How to apply yoga philosophy to my practice?

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Yoga has never been part of my life until Covid hit us globally. I was getting increasingly stressed at work and there was seemingly no avenue to release my stress. With lock-down and social gathering activities greatly reduced/minimised, I was lost. It was then when I discovered the beauty of Yoga. 

Fast forward 2 years later, I took a plunge and signed up for a yoga TTC course as I have fallen in love with yoga. Prior to taking the course, I had no clue about the philosophy of yoga – it was just practicing and trying to master new poses gradually. Now that I have learnt a little bit more about yoga and its philosophy, these are my reflections on how to apply it. 

Have faith in the practice

Even though I may become a teacher very soon, I am reminded every day that I am a student first. There is still a lot of work to be done – working hard on my core and shoulder strength to get into postures such as Crow pose (Bakasana), Handstand and headstand. I have no idea when I can eventually achieve these poses.  It may be 2 months from now or even 2 years later. What is important is the practice (or ‘Abhyasa’) itself.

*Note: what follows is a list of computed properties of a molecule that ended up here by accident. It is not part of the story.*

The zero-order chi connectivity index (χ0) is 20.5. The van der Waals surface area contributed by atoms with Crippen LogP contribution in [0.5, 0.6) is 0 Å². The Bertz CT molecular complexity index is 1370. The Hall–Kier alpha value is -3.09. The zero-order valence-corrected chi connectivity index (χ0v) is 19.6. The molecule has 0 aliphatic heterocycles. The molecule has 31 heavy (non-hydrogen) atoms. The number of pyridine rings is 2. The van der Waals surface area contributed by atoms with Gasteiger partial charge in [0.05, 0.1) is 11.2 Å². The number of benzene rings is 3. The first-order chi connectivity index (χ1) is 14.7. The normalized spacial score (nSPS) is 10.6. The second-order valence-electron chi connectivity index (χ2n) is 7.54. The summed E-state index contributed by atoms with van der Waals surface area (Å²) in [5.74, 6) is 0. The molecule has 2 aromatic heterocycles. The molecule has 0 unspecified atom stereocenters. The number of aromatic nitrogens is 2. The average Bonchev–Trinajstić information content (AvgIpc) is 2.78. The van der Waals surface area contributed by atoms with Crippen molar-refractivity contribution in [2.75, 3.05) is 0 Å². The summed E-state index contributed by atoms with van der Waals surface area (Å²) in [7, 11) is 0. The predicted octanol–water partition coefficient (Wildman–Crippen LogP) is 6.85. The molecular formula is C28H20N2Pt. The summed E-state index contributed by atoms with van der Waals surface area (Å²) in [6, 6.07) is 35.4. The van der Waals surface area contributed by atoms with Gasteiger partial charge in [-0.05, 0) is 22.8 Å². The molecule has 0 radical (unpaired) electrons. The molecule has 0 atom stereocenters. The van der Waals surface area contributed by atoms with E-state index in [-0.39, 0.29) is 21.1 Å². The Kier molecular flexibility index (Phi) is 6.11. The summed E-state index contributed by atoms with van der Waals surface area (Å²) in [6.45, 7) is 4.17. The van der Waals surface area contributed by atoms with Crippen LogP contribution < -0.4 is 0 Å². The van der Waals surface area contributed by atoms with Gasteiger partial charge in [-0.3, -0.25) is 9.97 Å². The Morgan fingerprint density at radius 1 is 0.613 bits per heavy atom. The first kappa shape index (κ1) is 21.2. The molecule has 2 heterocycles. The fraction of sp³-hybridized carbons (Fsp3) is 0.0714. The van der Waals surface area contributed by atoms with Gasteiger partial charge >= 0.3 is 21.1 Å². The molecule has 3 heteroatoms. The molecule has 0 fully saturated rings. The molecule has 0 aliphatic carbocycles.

Abhyasa is a Sanskrit word meaning “practice” and refers to a practice that aims at achieving a tranquil state of mind. Sage Patanjali, in his Yoga Sutras, explains the importance of abhyasa and vairagya (detachment) to achieving a yogic state of mind.

Patanjali defines abhyasa as the practice or discipline that is used to attain and remain in a state of harmony with the self. The great sage recommends three essentials for practicing abhyasa: practicing for a longer time, practicing without interruption and staying committed to the practice.

While it is no easy feat to be disciplined in our practice (especially when you have a demanding job!), it is important for us to have faith in our daily practice. 

One important mental note that I have learnt through my yoga journey is the importance to pick yourself up when we fail. Do not give up on practicing and it is ok to get up and try again. One day, we will eventually succeed.